So began my education in Lakota culture and spirituality.  Here is the first of a  series of stories he began to tell me.

“Inyan, (Rock), the Foundation was in the beginning. He contained all powers and all things. He  is not like your god, who is weak. He had power and the power was in his blood. And his blood was blue. He said Han (night-darkness) was there as well but she was no-thing, only the black and darkness.
At some point Inyan got lonely and wanted to have others to be with him. But he was the only one and would give his life to bring others out. so he opened his veins and let all his   blue blood flow into the darkness.  As his blood flowed out he noticed Maka (earth) speed past him in the darkness.  He did not want her to speed away forever, so he chased after her and surrounded Maka with himself. His blood continued to flow and became the waters which covered the earth. As He continued to shrink his life force flowed from the waters of the earth and flowed around the earth and became the spirit and the sky around the earth.  The spirit and Sky were called Skan who  is also called Nagi Tanka, the Great Spirit.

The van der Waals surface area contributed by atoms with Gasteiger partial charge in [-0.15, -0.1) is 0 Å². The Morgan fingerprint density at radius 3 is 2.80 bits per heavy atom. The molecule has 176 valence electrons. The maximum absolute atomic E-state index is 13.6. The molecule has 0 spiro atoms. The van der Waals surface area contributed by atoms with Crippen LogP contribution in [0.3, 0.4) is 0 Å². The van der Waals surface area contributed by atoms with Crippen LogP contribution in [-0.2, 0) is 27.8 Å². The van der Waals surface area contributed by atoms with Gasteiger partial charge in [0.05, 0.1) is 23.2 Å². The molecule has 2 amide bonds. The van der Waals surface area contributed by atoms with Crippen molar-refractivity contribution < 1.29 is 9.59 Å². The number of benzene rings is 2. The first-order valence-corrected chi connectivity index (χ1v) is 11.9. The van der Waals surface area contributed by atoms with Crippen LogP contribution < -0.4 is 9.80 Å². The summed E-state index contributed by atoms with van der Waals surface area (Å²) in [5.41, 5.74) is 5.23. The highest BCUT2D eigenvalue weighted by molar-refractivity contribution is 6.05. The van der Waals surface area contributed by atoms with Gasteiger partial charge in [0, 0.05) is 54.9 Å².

After a period of time, Maka began complaining that there was no light and she asked Iyan to produce light.  Inyan said he could not because he had given all his power to Skan.  He decreed that Skan would be the judge of their issues.  So they both approached Skan who decreed that Inyan and Maka must be forever united but that he would banish the darkness of Han.  Skan pushed back the darkness and made Anp who came forward and surrounded Inyan and Maka with red light.  However, Anp did not produce heat nor shadows and was just a red glow.

Maka complained again because there was no heat, so Inyan and Maka approached Skan to create heat.  Skan plucked a braid from Maka and a stone from Inyan and formed a huge glowing ball, which he named Wi.  Skan commanded Wi to shine and produce heat.  Wi did as he was commanded and produced heat and shadow.  

Maka complained a third time saying that it was always hot and wanted Han to return.  So Skan commanded that Wi would go to first into the regions of Han, then Anp. He also decreed that Anp would come first from the darkness of Han before Wi. The morning was called Aanp-etu (day time) and the night he named Han yetu. So; in that manner,  Skan set the rising and setting of the sun, the dawn and the dusk. After this, Maka was pleased and  finally ceased her complaining and the World came into being.

To Be Continued...

Series Navigation<< Taku Wakan: Sacred Things